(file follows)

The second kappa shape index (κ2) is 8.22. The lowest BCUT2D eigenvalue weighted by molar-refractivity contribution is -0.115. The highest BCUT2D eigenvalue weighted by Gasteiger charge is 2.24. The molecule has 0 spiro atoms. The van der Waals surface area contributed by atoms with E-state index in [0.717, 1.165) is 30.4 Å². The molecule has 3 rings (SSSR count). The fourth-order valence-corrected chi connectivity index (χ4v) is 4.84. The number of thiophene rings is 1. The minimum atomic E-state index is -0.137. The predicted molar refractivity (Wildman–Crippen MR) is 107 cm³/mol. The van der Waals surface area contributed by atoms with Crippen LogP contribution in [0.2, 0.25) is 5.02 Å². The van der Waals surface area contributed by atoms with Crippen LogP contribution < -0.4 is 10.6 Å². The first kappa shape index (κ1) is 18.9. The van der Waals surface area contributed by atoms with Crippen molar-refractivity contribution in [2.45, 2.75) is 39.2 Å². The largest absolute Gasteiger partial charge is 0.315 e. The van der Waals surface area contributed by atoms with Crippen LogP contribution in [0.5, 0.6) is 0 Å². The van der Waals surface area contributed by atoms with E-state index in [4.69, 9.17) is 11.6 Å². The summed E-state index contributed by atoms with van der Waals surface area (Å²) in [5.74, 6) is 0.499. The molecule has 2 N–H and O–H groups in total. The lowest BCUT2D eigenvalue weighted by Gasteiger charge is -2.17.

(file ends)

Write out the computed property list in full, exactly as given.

The second kappa shape index (κ2) is 8.22. The lowest BCUT2D eigenvalue weighted by molar-refractivity contribution is -0.115. The highest BCUT2D eigenvalue weighted by Gasteiger charge is 2.24. The molecule has 0 spiro atoms. The van der Waals surface area contributed by atoms with E-state index in [0.717, 1.165) is 30.4 Å². The molecule has 3 rings (SSSR count). The fourth-order valence-corrected chi connectivity index (χ4v) is 4.84. The number of thiophene rings is 1. The minimum atomic E-state index is -0.137. The predicted molar refractivity (Wildman–Crippen MR) is 107 cm³/mol. The van der Waals surface area contributed by atoms with Crippen LogP contribution in [0.2, 0.25) is 5.02 Å². The van der Waals surface area contributed by atoms with Crippen LogP contribution < -0.4 is 10.6 Å². The first kappa shape index (κ1) is 18.9. The van der Waals surface area contributed by atoms with Crippen molar-refractivity contribution in [2.45, 2.75) is 39.2 Å². The largest absolute Gasteiger partial charge is 0.315 e. The van der Waals surface area contributed by atoms with Crippen LogP contribution in [0.5, 0.6) is 0 Å². The van der Waals surface area contributed by atoms with E-state index in [4.69, 9.17) is 11.6 Å². The summed E-state index contributed by atoms with van der Waals surface area (Å²) in [5.74, 6) is 0.499. The molecule has 2 N–H and O–H groups in total. The lowest BCUT2D eigenvalue weighted by Gasteiger charge is -2.17.